County.

THE THIRTEENTH ADMINISTRATION.

(From March 4, 1901, to March 3, 1905.)
Governor — Albert Blakeslee White, of Wood County.
Secretary of State — William M. O. Dawson, of Preston County.
Auditor of State — Arnold C. Scherr, of Mineral County.
Treasurer of State — Peter Silman, of Kanawha County.
Attorney-General — Romeo H. Freer, of Ritchie County.
State Superintendent of Free Schools — Thomas C. Miller, of Marion
.County.

THE FOURTEENTH ADMINISTRATION.

(From March 4, 1905, to March 3, 1909.)
Governor — William M. O. Dawson, of Preston County.
Secretary of State — Charles Wesley Swisher, of Marion County.
Auditor of State — Arnold C. Scherr, of Mineral County.
Treasurer of State — Newton Ogdin, of Pleasants County.
Attorney-General — Clark W. May, of Lincoln County, until his death,

April 25, 1908; vacancy until 9th of May, ensuing; then William G.

Conley, of Preston County, to the close of the' Administration.
State Superintendent of Free Schools — Thomas C. Miller, of Marion

County.



APPENDIX X.



THE JUDICIARY DEPARTMENT OP THE STATE GOVERN-
MENT—THE SUPREME COURT OF APPEALS-
ITS ORGANIZATION AND MEMBER-
SHIP—THE STATE LAW LIBRARY.



Section Seven of Article VI of the first Constitution of the State
provided that the Supreme Court of Appeals should consist of
three Judges to be elected by the voters of the State and hold their
offices for twelve years, except that of those first elected, one,
to be designated by lot, shall hold for four years, another for
eight years and the third for twelve years, so that one should be
elected every four years after the first election.*

As stated elsewhere (See Appendix VIII), the first elective State
officials were nominated by a Convention held at Parkersburg May
6th and 7th. 1863. When all of the executive officers had been
named, the President — Dr. Spicer Patrick of Kanawha county —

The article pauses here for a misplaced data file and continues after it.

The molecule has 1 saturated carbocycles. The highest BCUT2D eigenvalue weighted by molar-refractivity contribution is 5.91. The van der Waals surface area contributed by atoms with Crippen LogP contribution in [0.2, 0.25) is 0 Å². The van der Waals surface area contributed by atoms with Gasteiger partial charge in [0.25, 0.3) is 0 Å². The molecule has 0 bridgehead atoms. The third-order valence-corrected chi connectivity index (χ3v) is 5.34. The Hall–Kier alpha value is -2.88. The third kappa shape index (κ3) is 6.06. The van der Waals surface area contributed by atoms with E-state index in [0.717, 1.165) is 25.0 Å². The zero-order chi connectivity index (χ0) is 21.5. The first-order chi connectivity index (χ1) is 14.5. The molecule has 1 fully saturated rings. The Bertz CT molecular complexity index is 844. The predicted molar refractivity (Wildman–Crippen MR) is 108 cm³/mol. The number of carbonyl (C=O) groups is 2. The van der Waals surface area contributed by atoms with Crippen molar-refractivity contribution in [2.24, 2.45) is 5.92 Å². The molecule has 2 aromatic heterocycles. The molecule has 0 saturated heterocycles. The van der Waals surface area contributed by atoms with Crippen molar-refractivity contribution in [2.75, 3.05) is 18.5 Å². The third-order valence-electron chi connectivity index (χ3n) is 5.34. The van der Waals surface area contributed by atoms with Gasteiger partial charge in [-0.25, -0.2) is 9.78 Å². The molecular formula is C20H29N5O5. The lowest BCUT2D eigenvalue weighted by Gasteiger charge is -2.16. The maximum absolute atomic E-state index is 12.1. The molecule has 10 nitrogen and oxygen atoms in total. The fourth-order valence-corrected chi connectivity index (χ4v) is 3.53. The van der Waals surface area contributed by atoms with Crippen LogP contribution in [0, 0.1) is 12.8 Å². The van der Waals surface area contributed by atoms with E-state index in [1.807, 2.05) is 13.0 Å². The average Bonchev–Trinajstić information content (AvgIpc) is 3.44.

declared the nomination of Judges of the Supreme Court of Ap-
peals to be in order. Daniel Peck of Ohio county, placed in
nomination the name of Benjamin H. Smith of Kanawha; William
H. Douglas of Ritchie, named Samuel Kerchnal of that count}' .



*By the provisions of Section two of Article VIII, of the Constitution of 1872
— the present one — the Supreme Court of Appeals was made to consist of four
Judses. Bv the twelfth Section of the Schedule attached to this Constitution the
terms of ail Judces then on the bench were made to terminate December 31. 1872.
Four .Tudges were, accordingly, elected at the general election in 1872. to take
office January 1, 1873. These were Charles P. T. Moore, James Paull, Alpheus F.
Haymond and John S. Hoffman. By the Constitution it was provided that of these
Judges, two should serve for four years, a third for eight years, and a fourth for
twelve years. This was determined by lot, in the presence of the Governor. John
J. Jacob (See Act of December 20, 1872). at twel-ve o'clock, January 23, 1873. —
the tenth dav after the commencement of the first term of said Court. — when Judge
Moore drew 'the full term of twelve years. Judge Paull that of eight years: and
Judges ITaymond and Hoffman the short terms of four years. Immediately there-
after. Judge Haymond was chosen President of the Court.

By an Amendment to the Constitution. (See Joint Resolution No. 6, February
20. 1901. Acts of 1901 p. 462) adopted at the General Election in 1902, this Court
was made to consist of five Judges, the term of office of the Judges then on the
bench not being affected thereby. The Governor was required to appoint a Judge — ■